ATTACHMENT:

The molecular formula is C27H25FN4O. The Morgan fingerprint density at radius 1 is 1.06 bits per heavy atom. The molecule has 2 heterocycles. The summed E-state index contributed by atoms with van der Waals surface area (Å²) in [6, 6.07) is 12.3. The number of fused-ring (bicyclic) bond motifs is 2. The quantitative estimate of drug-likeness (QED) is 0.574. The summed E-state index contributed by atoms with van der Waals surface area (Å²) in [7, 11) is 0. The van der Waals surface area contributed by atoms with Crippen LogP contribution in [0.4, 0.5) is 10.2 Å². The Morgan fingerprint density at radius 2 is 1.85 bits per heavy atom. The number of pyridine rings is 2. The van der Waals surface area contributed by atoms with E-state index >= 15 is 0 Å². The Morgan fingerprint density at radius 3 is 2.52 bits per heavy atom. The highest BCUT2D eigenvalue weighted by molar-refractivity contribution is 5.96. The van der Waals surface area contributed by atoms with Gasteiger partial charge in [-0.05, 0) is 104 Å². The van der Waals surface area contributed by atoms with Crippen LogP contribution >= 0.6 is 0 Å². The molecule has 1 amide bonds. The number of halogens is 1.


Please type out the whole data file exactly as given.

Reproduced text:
The molecular formula is C27H25FN4O. The Morgan fingerprint density at radius 1 is 1.06 bits per heavy atom. The molecule has 2 heterocycles. The summed E-state index contributed by atoms with van der Waals surface area (Å²) in [6, 6.07) is 12.3. The number of fused-ring (bicyclic) bond motifs is 2. The quantitative estimate of drug-likeness (QED) is 0.574. The summed E-state index contributed by atoms with van der Waals surface area (Å²) in [7, 11) is 0. The van der Waals surface area contributed by atoms with Crippen LogP contribution in [0.4, 0.5) is 10.2 Å². The Morgan fingerprint density at radius 2 is 1.85 bits per heavy atom. The number of pyridine rings is 2. The van der Waals surface area contributed by atoms with E-state index >= 15 is 0 Å². The Morgan fingerprint density at radius 3 is 2.52 bits per heavy atom. The highest BCUT2D eigenvalue weighted by molar-refractivity contribution is 5.96. The van der Waals surface area contributed by atoms with Gasteiger partial charge in [-0.05, 0) is 104 Å². The van der Waals surface area contributed by atoms with Crippen LogP contribution >= 0.6 is 0 Å². The molecule has 1 amide bonds. The number of halogens is 1.